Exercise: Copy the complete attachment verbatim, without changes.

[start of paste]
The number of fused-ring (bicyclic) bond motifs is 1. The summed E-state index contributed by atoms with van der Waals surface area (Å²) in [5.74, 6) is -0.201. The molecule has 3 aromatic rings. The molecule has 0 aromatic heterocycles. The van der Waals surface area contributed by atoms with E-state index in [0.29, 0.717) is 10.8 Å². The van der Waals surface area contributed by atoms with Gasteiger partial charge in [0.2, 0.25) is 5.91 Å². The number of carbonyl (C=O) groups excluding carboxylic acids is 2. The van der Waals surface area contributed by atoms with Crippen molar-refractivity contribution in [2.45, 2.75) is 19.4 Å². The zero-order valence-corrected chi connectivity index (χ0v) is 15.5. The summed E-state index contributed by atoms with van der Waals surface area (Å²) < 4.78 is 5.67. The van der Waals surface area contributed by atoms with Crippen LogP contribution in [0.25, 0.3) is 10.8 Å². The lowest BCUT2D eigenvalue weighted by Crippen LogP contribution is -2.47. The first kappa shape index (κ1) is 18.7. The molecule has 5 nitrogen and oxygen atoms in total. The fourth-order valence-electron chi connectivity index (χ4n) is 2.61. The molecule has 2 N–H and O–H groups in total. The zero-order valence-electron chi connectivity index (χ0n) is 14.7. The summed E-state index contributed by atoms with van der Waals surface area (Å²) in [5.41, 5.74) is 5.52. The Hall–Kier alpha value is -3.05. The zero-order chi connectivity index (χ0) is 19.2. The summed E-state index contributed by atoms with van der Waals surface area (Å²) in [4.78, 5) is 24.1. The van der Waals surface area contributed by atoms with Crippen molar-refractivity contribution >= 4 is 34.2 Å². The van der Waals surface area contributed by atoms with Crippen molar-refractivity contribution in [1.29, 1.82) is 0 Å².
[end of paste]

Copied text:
The number of fused-ring (bicyclic) bond motifs is 1. The summed E-state index contributed by atoms with van der Waals surface area (Å²) in [5.74, 6) is -0.201. The molecule has 3 aromatic rings. The molecule has 0 aromatic heterocycles. The van der Waals surface area contributed by atoms with E-state index in [0.29, 0.717) is 10.8 Å². The van der Waals surface area contributed by atoms with Gasteiger partial charge in [0.2, 0.25) is 5.91 Å². The number of carbonyl (C=O) groups excluding carboxylic acids is 2. The van der Waals surface area contributed by atoms with Crippen molar-refractivity contribution in [2.45, 2.75) is 19.4 Å². The zero-order valence-corrected chi connectivity index (χ0v) is 15.5. The summed E-state index contributed by atoms with van der Waals surface area (Å²) < 4.78 is 5.67. The van der Waals surface area contributed by atoms with Crippen LogP contribution in [0.25, 0.3) is 10.8 Å². The lowest BCUT2D eigenvalue weighted by Crippen LogP contribution is -2.47. The first kappa shape index (κ1) is 18.7. The molecule has 5 nitrogen and oxygen atoms in total. The fourth-order valence-electron chi connectivity index (χ4n) is 2.61. The molecule has 2 N–H and O–H groups in total. The zero-order valence-electron chi connectivity index (χ0n) is 14.7. The summed E-state index contributed by atoms with van der Waals surface area (Å²) in [5.41, 5.74) is 5.52. The Hall–Kier alpha value is -3.05. The zero-order chi connectivity index (χ0) is 19.2. The summed E-state index contributed by atoms with van der Waals surface area (Å²) in [4.78, 5) is 24.1. The van der Waals surface area contributed by atoms with Crippen molar-refractivity contribution >= 4 is 34.2 Å². The van der Waals surface area contributed by atoms with Crippen molar-refractivity contribution in [1.29, 1.82) is 0 Å².